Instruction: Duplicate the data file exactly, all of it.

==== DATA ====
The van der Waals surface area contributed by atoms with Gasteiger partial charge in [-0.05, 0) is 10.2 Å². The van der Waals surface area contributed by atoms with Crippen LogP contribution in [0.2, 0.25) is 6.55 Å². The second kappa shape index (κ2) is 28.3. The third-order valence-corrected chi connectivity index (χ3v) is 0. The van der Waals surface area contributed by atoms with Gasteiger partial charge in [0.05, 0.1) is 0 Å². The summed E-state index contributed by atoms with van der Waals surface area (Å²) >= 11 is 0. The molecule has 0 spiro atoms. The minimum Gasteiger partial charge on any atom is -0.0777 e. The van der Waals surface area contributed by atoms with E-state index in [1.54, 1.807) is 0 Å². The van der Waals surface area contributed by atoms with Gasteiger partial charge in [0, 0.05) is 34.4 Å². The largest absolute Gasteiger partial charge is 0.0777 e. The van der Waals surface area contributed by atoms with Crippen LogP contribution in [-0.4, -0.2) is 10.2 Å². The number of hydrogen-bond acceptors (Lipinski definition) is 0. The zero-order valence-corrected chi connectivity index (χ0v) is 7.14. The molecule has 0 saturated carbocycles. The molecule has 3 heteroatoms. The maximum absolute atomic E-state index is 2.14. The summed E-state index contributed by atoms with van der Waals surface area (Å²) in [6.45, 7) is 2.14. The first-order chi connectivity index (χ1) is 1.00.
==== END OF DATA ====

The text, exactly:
The van der Waals surface area contributed by atoms with Gasteiger partial charge in [-0.05, 0) is 10.2 Å². The van der Waals surface area contributed by atoms with Crippen LogP contribution in [0.2, 0.25) is 6.55 Å². The second kappa shape index (κ2) is 28.3. The third-order valence-corrected chi connectivity index (χ3v) is 0. The van der Waals surface area contributed by atoms with Gasteiger partial charge in [0.05, 0.1) is 0 Å². The summed E-state index contributed by atoms with van der Waals surface area (Å²) >= 11 is 0. The molecule has 0 spiro atoms. The minimum Gasteiger partial charge on any atom is -0.0777 e. The van der Waals surface area contributed by atoms with E-state index in [1.54, 1.807) is 0 Å². The van der Waals surface area contributed by atoms with Gasteiger partial charge in [0, 0.05) is 34.4 Å². The largest absolute Gasteiger partial charge is 0.0777 e. The van der Waals surface area contributed by atoms with Crippen LogP contribution in [-0.4, -0.2) is 10.2 Å². The number of hydrogen-bond acceptors (Lipinski definition) is 0. The zero-order valence-corrected chi connectivity index (χ0v) is 7.14. The molecule has 0 saturated carbocycles. The molecule has 3 heteroatoms. The maximum absolute atomic E-state index is 2.14. The summed E-state index contributed by atoms with van der Waals surface area (Å²) in [6.45, 7) is 2.14. The first-order chi connectivity index (χ1) is 1.00.